15 Lesser Known Liquors of the Caribbean
The Caribbean is known for its exquisite beaches, turquoise waters, gorgeous weather and of course, its high-quality rum. Most vacationers return home with a tan and a box of their favorite island rum purchased at the duty-free shop!
While there is no denying that rum is king on the islands, if you are feeling a little adventurous or curious, here is a list of some lesser-known liquors that are popular with the locals. As they say after all, when in
Rome La Romana!
- Mamajuana (Dominican Republic – Punta Cana, Puerto Plata, Samana, La Romana)
A mix of red wine, rum, honey, herbs and soaked tree bark, this sweet drink has many variations and can be enjoyed after dinner, as an aphrodisiac or even as a medicinal tincture!
- Balché (Cancun, Riviera Maya)
Known as the “drink of the gods,” Balché is made from the bark and roots of a tree by the same name, fermented honey and water. You are most likely able to try this by participating in a ritual at a Maya sweat lodge, called a temazcal.
- Xtabentún (Cancun, Riviera Maya)
Similar to Balché, Xtabentún is also made with fermented honey but includes anise seed, nectar from the xtabentún flowers and occasionally rum. This beverage can be served straight-up, on the rocks with lime or even be mixed with coffee!
- Nassau Royale (Grand Bahama Island)
You may already know of Nassau Royale, a rum-based fruity, vanilla liqueur by Bacardi, but did you know it is an extremely popular drink for local Bahamians? It’s also an important ingredient in the delicious Banana Royale dessert.
- Sorrel (Jamaica – Seasonal)
This seasonal drink is a mixture of sorrel plant petals, ginger, water, white rum and occasionally wine. Unlike the other drinks on this list, you’ll have to prepare it on your own if you want to bring it back, but you can easily pick up a packet of dried sorrel and a bottle of Wray & Nephew’s Overproof White Rum, which accounts for nearly 90% of all rum sales in Jamaica!
White Overproof (Jamaica)
Speaking of Overproof, this rum deserves a special mention in our list. Even though it is a top-selling rum worldwide, its importance in Jamaican culture lands it on this list. More than just a liquor, White Overproof is rubbed on the body to cure ailments, is used to christen newborns and is sprinkled on the foundations of new homes to ward off “duppies,” or evil spirits.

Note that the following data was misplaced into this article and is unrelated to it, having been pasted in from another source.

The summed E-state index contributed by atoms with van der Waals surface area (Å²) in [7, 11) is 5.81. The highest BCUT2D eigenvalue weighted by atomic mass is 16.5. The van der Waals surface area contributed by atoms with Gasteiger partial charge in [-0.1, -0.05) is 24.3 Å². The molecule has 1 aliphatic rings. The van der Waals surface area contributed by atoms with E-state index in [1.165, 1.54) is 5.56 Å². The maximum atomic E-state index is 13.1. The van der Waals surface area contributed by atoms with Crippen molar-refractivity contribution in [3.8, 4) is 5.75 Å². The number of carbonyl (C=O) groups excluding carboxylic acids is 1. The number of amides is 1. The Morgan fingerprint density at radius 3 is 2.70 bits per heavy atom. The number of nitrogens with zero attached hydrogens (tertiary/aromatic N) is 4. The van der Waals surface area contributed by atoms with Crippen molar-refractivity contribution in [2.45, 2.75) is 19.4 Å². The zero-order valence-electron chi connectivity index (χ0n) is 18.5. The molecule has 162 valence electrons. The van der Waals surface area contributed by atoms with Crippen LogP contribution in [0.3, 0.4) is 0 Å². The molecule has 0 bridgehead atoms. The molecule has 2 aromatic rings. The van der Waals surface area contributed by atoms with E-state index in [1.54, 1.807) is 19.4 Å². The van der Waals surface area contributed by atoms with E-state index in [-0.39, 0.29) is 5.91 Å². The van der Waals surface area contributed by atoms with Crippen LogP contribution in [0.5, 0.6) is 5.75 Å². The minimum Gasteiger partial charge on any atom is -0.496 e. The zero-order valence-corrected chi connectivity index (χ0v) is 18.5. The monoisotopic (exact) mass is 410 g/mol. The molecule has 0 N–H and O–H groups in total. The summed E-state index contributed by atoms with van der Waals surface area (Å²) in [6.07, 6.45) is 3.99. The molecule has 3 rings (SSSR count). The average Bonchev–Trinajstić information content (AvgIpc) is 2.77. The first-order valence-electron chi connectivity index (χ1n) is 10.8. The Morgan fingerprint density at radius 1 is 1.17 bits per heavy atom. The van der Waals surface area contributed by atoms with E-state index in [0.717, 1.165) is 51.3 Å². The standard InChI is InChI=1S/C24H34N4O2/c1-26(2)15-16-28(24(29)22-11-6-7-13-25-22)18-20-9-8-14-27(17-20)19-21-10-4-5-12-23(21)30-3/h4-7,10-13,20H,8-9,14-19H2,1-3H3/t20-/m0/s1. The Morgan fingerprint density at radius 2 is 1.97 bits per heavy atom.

- Planchao (Cuba)
Another rum to make the list, this extremely popular liquor comes in individual cartons. Planchao is a rotgut rum and is certainly not for the connoisseur of fine liquor, but this “juice box for big kids” is more than enough for the people of Cuba!
- Coecoei (Aruba)
This is a red-colored liquor made from the kukwisa (agave) plant, rum and cane sugar. Coecoei was first made by the island’s natives centuries ago and remains very popular today.
- Cacique Guaro (Costa Rica)
Cacique Guaro is a liquor made from distilled sugar cane. It has a sweet yet neutral flavor that is very distinct thanks to the volcanic soil where the sugar cane grows. It can be enjoyed over ice, with juice or even with soda.
- Seco Herrerano (Panama)
Another liquor derived from sugar cane, Seco Herrerano is distilled three times and often imbibed in the same manner as vodka or rum, but can be mixed with anything from citrus juice to milk!
- Ponche Kuba Cream Liqueur (Antigua – Seasonal)
Ponche Kuba is not native to Antigua and is popular around the entire Caribbean, but around the holidays there is no island that enjoys this creamy beverage more than Antigua. Ponche Kuba is a creamy rum-based liqueur with hints of vanilla, nutmeg and cinnamon. Think of it as Caribbean eggnog!
- Guavaberry Liqueur (St. Maarten/St. Martin)
Guavaberry is a spicy and sweet liqueur produced from a small red and yellow fruit of the same name. It has a unique flavor that is bitter-sweet, woody, fruity and sharp. If you’ve ever been to St. Maarten/St. Martin, you’ll for certain have seen this for sale, but the real treat is if you are able to find a homemade batch while visiting!
- Guifiti (Honduras)
Guifiti is the result of Honduran roots and herbs mixed together with rum of any kind. Technically considered a bitter rather than a liquor, the beverage comes from the native Garifuna people of Honduras and when made with the typical 20+ herbs it also has curative properties for many different maladies.
Okay, okay, we know these last two aren’t found in the Caribbean, but we simply couldn’t leave them off the list!
Raicilla (Puerto Vallarta, Riviera Nayarit)
Raicilla is made from the agave plant like tequila and mezcal, but it predates Hispanic presence in the country. For a long time it was made without government approval and is therefore known as “Mexican Moonshine”, but it currently is available thanks to several legal distilleries.
- Damiana (Los Cabos)
This light herbal liqueur is very popular in Los Cabos, as the Damiana herb is native to Baja California. Legend has it the first Mexican margarita was made with damiana liqueur!
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